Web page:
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More questions asked, more answers given! Aren't the birds scared when you wave your hands around? Can I just feed a hedgehog x instead of y? How do I get a bird to eat their veggies? What's BFA?

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Hi guys! I am a huge fan of learning new things. I think it's kind of ingrained in all of us to be intrigued by the world around us: how things work, why they do what they do, and what they are anyway.
I like to ask a lot of questions, and I'm happy to report that so do you! It's great being able to share what I've learned through my experiences, which is why I love answering your questions.

Okay, first question comes from Cassidee Rose. How can I get my baby cockatiel to eat fruits and veggies? He's got no problem with seeds and pellets, but he won't really eat any fresh foods. Any help is welcome.  
That's actually a pretty common problem, especially with cockatiels and other smaller birds.  My best advice is to find vegetables that resemble seeds, so the tops of broccoli, that's my go-to.  Boxer the lovebird, Sprinkles the parrotlet, and Agent Perry the budgie all got broccoli right after they were rescued.  Since parrots don't have a very complex ability to taste, they are very attuned to texture and can be pretty sensitive about it, so taking a known food item and changing the texture just slightly might help them transition to trying new foods.  Try moistening the pellets or sprout your seed mix using damp paper towels.  My last tip is to cut the fruits or veggies really small, so that they mix in with the pellets better.  This way, there's a better chance that they might accidentally eat some and discover it really is delicious. 

Okay, my next question comes from Murphyclm.  I'm totally ignorant about bird to human behavior and am amazed at how you wave your hand around these birds without fear.  Do you have to break them of snapping at you?  Would a bird do that naturally?
Thank you for asking and wanting to learn more.  Understanding bird behavior doesn't come naturally to many people and it took me some time to learn, too.  The birds that I work with are incredible and very tolerant of me.  We spend a lot of time getting to know each other and either building or reinforcing our trust bond, which means that we learn to trust that we can communicate and we won't harm each other.  I am totally aware that I talk a lot with my hands, but I really only do that during a presentation, not during our initial get to know each other stage.  At the beginning of a relationship with a bird, I move much more slowly and I am much more sensitive to their personal bubble.  As we establish trust, I'm able to move much more freely.  If I were to move my hand like this around a bird that didn't know me, it could make them nervous and they might communicate that by shying away or lunging at my hand.  I really appreciate when an animal communicates their preferences with me, because it allows me a chance to bond.  If I listen to what they're trying to tell me and respond appropriately, that builds our relationship and it strengthens our trust in each other.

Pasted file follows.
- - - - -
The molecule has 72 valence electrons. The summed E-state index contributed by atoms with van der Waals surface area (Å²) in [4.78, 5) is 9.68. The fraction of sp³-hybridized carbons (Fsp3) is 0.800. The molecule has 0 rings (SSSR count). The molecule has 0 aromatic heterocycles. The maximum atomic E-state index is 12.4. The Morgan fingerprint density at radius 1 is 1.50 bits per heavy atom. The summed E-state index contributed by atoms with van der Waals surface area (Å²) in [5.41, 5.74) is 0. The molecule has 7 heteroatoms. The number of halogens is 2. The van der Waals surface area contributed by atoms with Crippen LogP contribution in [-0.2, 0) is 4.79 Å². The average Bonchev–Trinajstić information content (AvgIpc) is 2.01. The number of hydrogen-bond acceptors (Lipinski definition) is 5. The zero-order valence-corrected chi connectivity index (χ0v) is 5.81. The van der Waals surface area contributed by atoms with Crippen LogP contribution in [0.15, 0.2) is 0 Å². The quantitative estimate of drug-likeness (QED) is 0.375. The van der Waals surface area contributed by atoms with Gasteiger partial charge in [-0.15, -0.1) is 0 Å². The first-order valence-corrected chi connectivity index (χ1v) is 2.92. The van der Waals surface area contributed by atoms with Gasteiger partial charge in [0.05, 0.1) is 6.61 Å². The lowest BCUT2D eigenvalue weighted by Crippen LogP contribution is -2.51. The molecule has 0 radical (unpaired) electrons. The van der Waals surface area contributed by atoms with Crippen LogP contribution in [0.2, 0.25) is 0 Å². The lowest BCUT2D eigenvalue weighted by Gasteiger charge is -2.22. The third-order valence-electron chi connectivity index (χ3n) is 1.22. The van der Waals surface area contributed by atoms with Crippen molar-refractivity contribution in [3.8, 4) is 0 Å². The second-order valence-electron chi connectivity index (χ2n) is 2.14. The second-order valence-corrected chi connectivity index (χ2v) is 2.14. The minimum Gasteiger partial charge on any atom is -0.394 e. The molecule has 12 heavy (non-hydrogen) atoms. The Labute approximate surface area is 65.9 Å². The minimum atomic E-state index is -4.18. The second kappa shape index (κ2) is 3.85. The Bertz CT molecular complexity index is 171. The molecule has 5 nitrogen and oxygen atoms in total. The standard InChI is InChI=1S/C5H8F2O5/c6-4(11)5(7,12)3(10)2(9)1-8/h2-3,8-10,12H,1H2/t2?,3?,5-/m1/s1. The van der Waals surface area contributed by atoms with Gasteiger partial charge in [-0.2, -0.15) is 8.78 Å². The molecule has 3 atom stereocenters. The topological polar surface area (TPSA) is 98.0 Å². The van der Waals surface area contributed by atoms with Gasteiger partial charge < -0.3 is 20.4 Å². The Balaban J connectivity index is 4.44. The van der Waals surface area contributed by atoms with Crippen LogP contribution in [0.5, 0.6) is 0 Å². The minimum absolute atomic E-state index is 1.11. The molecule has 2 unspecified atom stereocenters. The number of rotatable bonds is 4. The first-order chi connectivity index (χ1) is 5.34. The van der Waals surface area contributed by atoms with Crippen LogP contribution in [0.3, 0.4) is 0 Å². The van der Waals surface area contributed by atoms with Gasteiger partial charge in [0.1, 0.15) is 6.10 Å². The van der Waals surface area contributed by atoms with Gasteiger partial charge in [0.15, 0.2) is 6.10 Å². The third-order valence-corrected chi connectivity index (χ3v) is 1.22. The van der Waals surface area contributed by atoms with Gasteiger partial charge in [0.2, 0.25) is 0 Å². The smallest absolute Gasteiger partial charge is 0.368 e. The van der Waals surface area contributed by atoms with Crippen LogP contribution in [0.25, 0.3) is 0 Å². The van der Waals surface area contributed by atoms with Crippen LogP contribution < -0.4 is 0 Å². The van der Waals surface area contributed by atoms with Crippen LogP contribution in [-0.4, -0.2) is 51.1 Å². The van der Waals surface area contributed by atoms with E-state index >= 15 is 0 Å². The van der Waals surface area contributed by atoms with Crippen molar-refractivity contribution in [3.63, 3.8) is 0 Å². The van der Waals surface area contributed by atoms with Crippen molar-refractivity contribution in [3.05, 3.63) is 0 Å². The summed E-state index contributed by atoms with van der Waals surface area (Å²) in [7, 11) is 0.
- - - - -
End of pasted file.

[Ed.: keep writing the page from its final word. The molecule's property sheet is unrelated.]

Okay, our next question was asked in regards to our hedgehog video and it comes from Bicole Zavala.  If we can't get them animal food, can we just give it vegetables or fruit?   
I get questions about trying to supplement the recommended diet a lot and I know it's sometimes difficult to find the specific animal's dry processed food in certain areas.  The thing is, all animals require specific nutrition.  Hedgehogs, sugar gliders, chinchillas, tortoises and birds are just a few of the animals that scientists have studied extensively and developed formulated diets for, and it's made a world of difference in the quality of their care in captivity.  It's truly amazing that we can keep these animals happy and healthy in our homes and we owe a big thanks to all the research that nutritionists have put into studying the best diets for these animals.  So to answer your question directly, no.  Offering just fruits and vegetables would not give a hedgehog the proper nutrients to maintain a healthy body.  They're insectivores by nature, which means they require a lot of protein and fiber in the form of insects, or for more complete nutrition, dried insectivore pellets.

And our last question comes from Matt G. from Montana.  What is Bowling for Animals and is it happening again?
Thanks for asking, Matt.  Bowling for Animals is Animal Wonders' annual fundraiser and yes, it is happening again.  On May 25, 2016, we will be raising funds in the funnest of ways, by bowling.  The event is local in Missoula, Montana but we'll also have the opportunity for those out of state to participate, too.  Check out our website for more information, the link is below.

Thanks for all the great questions.  Keep 'em coming.  You can leave them in the comments below or message me on Twitter or Tumblr.  If you'd like to continue going on adventures with us every week, subscribe to our YouTube channel AnimalWondersMontana and we'll see you next time.


This is Sydney, the brush-tailed batong and she's about three years old, which is still pretty young but that's mature for batongs.